Over the last three weeks, I have said that I don’t think Democrats understand just how much they have “stepped in it” over their treatment of newly minted Supreme Court Justice, Brett Kavanaugh. 

Many of on the right, like me, are critics of President Donald Trump and were not very excited about his choice. I would have rather seen Judge Amy Coney Barrett appointed. We were appalled at the treatment of Kavanaugh.

The grandstanding that took place during his initial hearings was terrible enough, but then Democrats weaponized the #MeToo movement. We were disgusted by the smearing of a man with no corroborative evidence. 

As David French recently said on his podcast responding to the allegations – “I don’t believe her. I don’t believe him. I believe the evidence.”

And there was no evidence backing up the claims made about Kavanaugh. But who cares about evidence as long as it achieves the ends Democrats truly wanted – pushing a confirmation vote past the mid-terms. 

This circus made me angry, and I rarely get mad over politics. I know I’m not alone. My view that there will be a price to pay at the ballot box was somewhat anecdotal, I didn’t have any hard data to back it up, but I could see that this conduct by the Democrats was an energizing and unifying for Republicans and even independent conservatives like me.

U.S. Senator Lindsey Graham’s rebuke of Senate Judiciary Committee Democrats was a sign, but some polling data suggests Democrats may have succeeded in stunting the predicted “blue wave” that is coming.

Last week, National Public Radio reported on their polling that showed the Democrat’s enthusiasm edge “evaporated.” 

Just over a month away from critical elections across the country, the wide Democratic enthusiasm advantage that has defined the 2018 campaign up to this point has disappeared, according to a new NPR/PBS NewsHour/Marist poll.

In July, there was a 10-point gap between the number of Democrats and Republicans saying the November elections were “very important.” Now, that is down to 2 points, a statistical tie.

Not only that, but the lead Democrats had in generic polling was cut in half.

Democrats’ advantage on which party’s candidate they are more likely to support has also been cut in half since last month. Democrats still retain a 6-point edge on that question, but it was 12 points after a Marist poll conducted in mid-September.

Granted, that’s just one poll, but any chance Democrats had to take back the Senate has evaporated and it’s entirely possible that Republicans may extend their majority.

  • Incumbent U.S. Senator Bill Nelson (D-FL) is statistically tied with Republican Florida Governor Rick Scott in the last two polls taken of the race.
  • Incumbent U.S. Senator Dean Heller (R-NV) who trailed his Democratic challenger Jacky Rosen three polls taken in September, led the leads in the latest NBC News/Marist poll by two points so that race is in a dead heat.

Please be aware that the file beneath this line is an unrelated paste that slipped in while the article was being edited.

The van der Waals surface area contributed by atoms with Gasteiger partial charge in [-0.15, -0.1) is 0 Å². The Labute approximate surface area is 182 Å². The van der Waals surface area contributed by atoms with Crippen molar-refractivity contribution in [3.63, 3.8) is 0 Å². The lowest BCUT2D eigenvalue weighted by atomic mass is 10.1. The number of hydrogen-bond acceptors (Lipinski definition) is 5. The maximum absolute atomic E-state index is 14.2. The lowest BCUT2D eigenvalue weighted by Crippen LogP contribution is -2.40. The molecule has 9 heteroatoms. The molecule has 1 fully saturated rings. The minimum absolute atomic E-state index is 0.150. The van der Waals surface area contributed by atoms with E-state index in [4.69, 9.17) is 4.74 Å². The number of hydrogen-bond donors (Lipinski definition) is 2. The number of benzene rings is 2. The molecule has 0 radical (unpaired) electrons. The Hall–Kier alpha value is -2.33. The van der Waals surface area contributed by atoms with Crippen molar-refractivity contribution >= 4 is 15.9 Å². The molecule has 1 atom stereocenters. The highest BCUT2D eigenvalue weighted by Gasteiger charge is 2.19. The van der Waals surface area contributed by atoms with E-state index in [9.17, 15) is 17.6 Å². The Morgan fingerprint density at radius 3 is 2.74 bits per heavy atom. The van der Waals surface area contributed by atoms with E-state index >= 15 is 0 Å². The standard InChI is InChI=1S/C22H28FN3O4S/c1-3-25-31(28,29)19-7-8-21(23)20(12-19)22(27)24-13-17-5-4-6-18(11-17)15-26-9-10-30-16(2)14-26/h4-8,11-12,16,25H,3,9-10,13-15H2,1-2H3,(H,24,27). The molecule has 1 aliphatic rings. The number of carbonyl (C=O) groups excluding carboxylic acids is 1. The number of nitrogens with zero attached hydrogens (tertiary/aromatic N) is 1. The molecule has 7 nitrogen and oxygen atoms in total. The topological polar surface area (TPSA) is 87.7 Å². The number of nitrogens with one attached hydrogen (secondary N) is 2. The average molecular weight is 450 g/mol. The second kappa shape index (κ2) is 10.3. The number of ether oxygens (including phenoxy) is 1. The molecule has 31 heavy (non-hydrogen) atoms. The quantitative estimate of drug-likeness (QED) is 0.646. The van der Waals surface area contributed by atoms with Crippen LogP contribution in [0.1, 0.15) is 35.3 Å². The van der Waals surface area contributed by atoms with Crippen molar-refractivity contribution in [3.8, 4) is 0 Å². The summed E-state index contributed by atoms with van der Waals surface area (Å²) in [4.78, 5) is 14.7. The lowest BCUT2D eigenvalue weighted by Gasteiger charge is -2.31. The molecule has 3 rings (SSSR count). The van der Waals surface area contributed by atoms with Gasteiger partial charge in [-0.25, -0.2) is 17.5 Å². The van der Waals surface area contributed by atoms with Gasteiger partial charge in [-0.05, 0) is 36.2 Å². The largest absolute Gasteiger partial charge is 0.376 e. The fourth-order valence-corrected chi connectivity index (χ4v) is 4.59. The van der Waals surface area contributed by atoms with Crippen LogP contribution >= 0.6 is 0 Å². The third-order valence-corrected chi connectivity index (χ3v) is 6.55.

• In Tennessee, where Democrats hoped to pick up a seat, the last two polls show Congresswoman Marsha Blackburn (R-TN) with a five and eight-point lead respectfully. Former Governor Phil Bredesen (D-TN) lead an early September CNN poll by five points.
  • U.S. Senator Joe Donnelly (D-IN) is in a statistical tie in a three-way race in Indiana.
  • U.S. Senator Claire McCaskill (D-MO) is running neck and neck with Republican Missouri Attorney General Josh Hawley. 
  • Republican challenger Kevin Cramer has extended his lead over incumbent U.S. Senator Heidi Heitkamp to 12 points in the latest poll to come out. Her vote against Kavanaugh probably sealed her fate.
  • The U.S. Senate race in Arizona, which is a seat Democrats hope to pick-up is a toss-up.
  • U.S. Senator Joe Manchin (D-WV) may be safe since he voted to confirm Kavanaugh, but it wasn’t a courageous vote (he made sure he wasn’t the tie breaker) and he’s taking heat from both sides. A poll commissioned by Judicial Watch showed that 58 percent of West Virginians wanted Kavanaugh confirmed while only 28 percent opposed. The latest poll in that race was late September and he led by eight.

It was more likely that Democrats would win control of the House of Representatives, but pollsters are issuing warnings:

New York Times pollster Nate Cohn tweeted:

FiveThirtyEight’s Nate Silver concurred:

Then the kicker is that a new CNN/SSRS poll says independent voters overwhelmingly disapprove of their own handling of the nomination by a 28-point margin with only 36 percent approving overall. 

I don’t want to make any grand predictions here because the election is little less than a month away, but it seems like the blue wave may not be as big as Democrats hoped.

They only have themselves to blame for that.

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